Eligibility

Ages Eligible for Study:   18 Years and older
Genders Eligible for Study:   Both
Accepts Healthy Volunteers:   No
Criteria

Inclusion Criteria:

  • Documented bone metastases by radiological imaging
  • Patients at least 18 years of age
  • Written consent
  • KPS ≥ 40
  • Baseline worst pain at the planned radiated bony metastatic site ≥ 2
  • Patient able to inform the pain score at the planned radiated bony metastatic site

Exclusion Criteria:

  • Concurrent use of any corticosteroid medication other than topical or inhaled preparations
  • Medical contraindications to corticosteroids such as diabetes mellitus, uncontrolled hypertension or active peptic ulcer
  • Pathological fracture of the irradiated extremity
  • Spinal cord compression
  • Language barrier
  • Immediate change in regular analgesic medication. If the oncologist thinks the patient is not receiving adequate analgesic, we recommend the oncologist to increase the analgesic first to stabilize ot lessen the pain before recruiting the patient to this study
  Contacts and Locations
Choosing to participate in a study is an important personal decision. Talk with your doctor and family members or friends about deciding to join a study. To learn more about this study, you or your doctor may contact the study research staff using the Contacts provided below. For general information, see Learn About Clinical Studies.

Please refer to this study by its ClinicalTrials.gov identifier: NCT00438828

Locations
Canada, Ontario
Odette Cancer Centre
Toronto, Ontario, Canada, M4N 3M5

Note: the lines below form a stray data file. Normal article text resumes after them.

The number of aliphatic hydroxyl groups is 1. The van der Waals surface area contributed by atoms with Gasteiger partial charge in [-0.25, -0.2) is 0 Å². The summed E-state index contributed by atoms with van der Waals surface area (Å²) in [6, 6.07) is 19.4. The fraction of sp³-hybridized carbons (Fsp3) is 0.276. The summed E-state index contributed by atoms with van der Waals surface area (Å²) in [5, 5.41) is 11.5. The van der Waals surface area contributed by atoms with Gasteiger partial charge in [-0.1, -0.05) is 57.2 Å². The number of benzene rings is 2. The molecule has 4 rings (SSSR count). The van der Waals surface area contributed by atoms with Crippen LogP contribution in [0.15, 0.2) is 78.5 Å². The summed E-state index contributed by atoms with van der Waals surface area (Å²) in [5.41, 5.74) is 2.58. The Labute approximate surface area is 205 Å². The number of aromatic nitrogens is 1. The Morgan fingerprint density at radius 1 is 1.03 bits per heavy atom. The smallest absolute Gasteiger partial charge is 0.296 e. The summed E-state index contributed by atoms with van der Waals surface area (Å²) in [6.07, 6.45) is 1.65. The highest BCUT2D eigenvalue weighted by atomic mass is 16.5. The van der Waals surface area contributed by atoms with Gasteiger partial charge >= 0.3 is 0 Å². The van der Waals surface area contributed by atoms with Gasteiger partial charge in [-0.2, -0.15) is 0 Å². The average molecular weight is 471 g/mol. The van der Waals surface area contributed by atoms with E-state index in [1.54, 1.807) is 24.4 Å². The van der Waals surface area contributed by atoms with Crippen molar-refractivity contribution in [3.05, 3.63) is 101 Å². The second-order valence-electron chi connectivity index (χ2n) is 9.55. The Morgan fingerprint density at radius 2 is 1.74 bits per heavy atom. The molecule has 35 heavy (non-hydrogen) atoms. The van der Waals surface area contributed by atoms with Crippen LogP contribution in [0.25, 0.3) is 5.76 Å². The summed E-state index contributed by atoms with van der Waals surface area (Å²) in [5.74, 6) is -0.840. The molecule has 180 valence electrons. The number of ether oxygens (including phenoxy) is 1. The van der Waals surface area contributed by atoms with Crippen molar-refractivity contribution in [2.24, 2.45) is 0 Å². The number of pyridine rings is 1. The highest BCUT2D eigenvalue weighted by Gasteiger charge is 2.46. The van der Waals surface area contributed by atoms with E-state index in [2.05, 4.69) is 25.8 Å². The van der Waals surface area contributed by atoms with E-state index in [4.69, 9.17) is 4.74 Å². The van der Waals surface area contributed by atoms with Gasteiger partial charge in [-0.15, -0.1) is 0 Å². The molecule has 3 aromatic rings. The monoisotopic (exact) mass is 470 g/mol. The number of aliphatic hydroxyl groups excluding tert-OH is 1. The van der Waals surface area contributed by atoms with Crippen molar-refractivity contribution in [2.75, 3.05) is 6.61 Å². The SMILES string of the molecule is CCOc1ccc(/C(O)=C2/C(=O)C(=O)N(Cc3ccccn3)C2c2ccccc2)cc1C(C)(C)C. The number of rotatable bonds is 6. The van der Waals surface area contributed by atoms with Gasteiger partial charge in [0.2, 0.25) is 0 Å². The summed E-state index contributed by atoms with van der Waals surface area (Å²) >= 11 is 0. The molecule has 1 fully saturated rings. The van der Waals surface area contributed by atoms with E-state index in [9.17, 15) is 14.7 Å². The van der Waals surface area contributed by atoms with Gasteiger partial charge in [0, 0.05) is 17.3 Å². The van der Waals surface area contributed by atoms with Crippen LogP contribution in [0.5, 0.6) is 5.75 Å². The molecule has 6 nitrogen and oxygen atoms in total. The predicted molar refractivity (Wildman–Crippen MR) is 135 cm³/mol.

Sponsors and Collaborators
Sunnybrook Health Sciences Centre
Investigators
Study Chair: Edward Chow, MBBS PhD edward.chow@sunnybrook.ca
  More Information

No publications provided

Responsible Party: Edward Chow, MBBS PhD FRCPC, Sunnybrook Health Sciences Centre
ClinicalTrials.gov Identifier: NCT00438828     History of Changes
Other Study ID Numbers: SP-14-0055, Sunnybrook REB# 057-2008
Study First Received: February 20, 2007
Last Updated: July 27, 2011
Health Authority: Canada: Health Canada

Keywords provided by Sunnybrook Health Sciences Centre:
radiation therapy
palliative
pain

Additional relevant MeSH terms:
Dexamethasone acetate
Dexamethasone
Dexamethasone 21-phosphate
BB 1101
Anti-Inflammatory Agents
Therapeutic Uses
Pharmacologic Actions
Antiemetics
Autonomic Agents
Peripheral Nervous System Agents
Physiological Effects of Drugs
Central Nervous System Agents
Gastrointestinal Agents
Glucocorticoids
Hormones
Hormones, Hormone Substitutes, and Hormone Antagonists
Antineoplastic Agents, Hormonal
Antineoplastic Agents
Protease Inhibitors
Enzyme Inhibitors
Molecular Mechanisms of Pharmacological Action

ClinicalTrials.gov processed this record on July 26, 2014